Miebach’s Hall was formally dedicated in grand style by Champaign camp. Modern Woodmen of America, on Thursday evening, 3 March 1898.  The Champaign Daily Gazette wrote that “If the future success of the hall is to be judged by the success of last night’s event, Miebach Brothers will never regret that they had enterprise enough to provide the East Side with a public hall, one of the best in this section of Illinois.” [7]


Here is a description of the evening by the Champaign Daily Gazette:

“As early as 7 o’clock people began to arrive at the hall, the early comers being, in most cases, spectators, who were to occupy the balcony, and long before 8 o’clock every chair in the balcony was occupied, many intended spectators being turned away because chairs could not be provided for them.

Shortly before 8 o’clock those holding ball tickets began to arrive, and in less than a half hour it was necessary to carry in additional chairs, in order to provide for all dancers.  The members of the committee on arrangements had made provisions for extra chairs, in case they were needed, and consequently there was little or no friction on this account.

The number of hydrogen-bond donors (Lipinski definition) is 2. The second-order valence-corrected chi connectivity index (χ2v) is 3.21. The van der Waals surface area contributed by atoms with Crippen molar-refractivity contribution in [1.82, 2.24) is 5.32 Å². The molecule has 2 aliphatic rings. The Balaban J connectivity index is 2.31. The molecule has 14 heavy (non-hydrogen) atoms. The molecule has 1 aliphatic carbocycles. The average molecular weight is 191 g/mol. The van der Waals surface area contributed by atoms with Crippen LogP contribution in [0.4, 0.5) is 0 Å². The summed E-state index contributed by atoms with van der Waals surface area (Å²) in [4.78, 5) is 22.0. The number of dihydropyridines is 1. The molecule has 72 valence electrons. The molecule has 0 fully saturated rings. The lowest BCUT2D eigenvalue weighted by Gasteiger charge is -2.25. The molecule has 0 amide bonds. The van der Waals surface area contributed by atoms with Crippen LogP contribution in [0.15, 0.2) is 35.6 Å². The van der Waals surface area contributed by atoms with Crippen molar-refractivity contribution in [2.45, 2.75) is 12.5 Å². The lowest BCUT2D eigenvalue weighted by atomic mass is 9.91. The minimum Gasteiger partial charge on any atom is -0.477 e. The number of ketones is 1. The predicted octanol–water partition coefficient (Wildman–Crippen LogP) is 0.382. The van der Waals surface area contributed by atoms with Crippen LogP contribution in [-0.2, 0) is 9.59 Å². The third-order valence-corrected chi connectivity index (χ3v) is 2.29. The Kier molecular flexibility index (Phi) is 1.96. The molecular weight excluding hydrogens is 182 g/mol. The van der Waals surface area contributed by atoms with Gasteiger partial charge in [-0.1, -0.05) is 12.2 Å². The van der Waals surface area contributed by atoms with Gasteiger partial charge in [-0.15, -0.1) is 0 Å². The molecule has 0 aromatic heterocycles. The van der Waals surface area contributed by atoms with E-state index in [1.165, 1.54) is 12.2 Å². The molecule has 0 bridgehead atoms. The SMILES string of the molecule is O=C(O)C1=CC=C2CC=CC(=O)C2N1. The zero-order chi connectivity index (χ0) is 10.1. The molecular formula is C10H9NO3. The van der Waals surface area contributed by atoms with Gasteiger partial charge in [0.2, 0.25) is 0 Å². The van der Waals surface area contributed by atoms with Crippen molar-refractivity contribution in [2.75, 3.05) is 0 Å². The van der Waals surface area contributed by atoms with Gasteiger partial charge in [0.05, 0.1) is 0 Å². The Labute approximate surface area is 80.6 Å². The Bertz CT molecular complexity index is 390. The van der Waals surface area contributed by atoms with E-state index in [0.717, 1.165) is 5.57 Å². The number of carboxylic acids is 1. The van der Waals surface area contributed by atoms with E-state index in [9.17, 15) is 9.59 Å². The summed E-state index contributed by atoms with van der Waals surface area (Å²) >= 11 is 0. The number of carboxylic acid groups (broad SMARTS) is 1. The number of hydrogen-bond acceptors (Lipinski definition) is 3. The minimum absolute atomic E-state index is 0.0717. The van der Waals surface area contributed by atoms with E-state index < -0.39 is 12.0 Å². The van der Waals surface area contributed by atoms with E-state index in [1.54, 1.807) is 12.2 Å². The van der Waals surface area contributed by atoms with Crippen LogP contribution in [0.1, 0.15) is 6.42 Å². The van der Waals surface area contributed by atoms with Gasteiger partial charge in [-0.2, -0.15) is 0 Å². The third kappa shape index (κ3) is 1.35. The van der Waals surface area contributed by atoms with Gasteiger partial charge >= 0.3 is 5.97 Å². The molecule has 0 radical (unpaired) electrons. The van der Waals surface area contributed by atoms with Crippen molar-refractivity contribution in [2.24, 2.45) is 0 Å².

The Woodmen had employed the services of the Knights of Pythias Hussar Band and it gave a concert from 7:45 till 9:25, giving one of the best programs of brass band music heard in Champaign in many months.

As soon as the band played the last number in its program it fell back, giving place to Snyder’s orchestra of twelve men, which was to furnish the music for the ball, and it was 9:35 o’clock when this organization struck up on the grand march, eighty-nine couples falling into line.  The number was increased to 125 couples during the evening, many coming from the gallery.

Immediately following the grand march, a program of 24 dances was taken up, and it was 3 o’clock this morning when the last number was called and the dancers left the hall, pronouncing the occasion one of the most enjoyable in the city during the present season.

The ladies of the Royal Neighbors had a hand in the dedication also.  They rented two business rooms on the ground floor of the building, and furnished supper to the dancers during the course of the evening.  They had room for the seating of a hundred persons at once and the tables were filled twice or three times.  This feature of the evening was also a success, financially and in every other way, reflecting great credit on the ladies.” [8]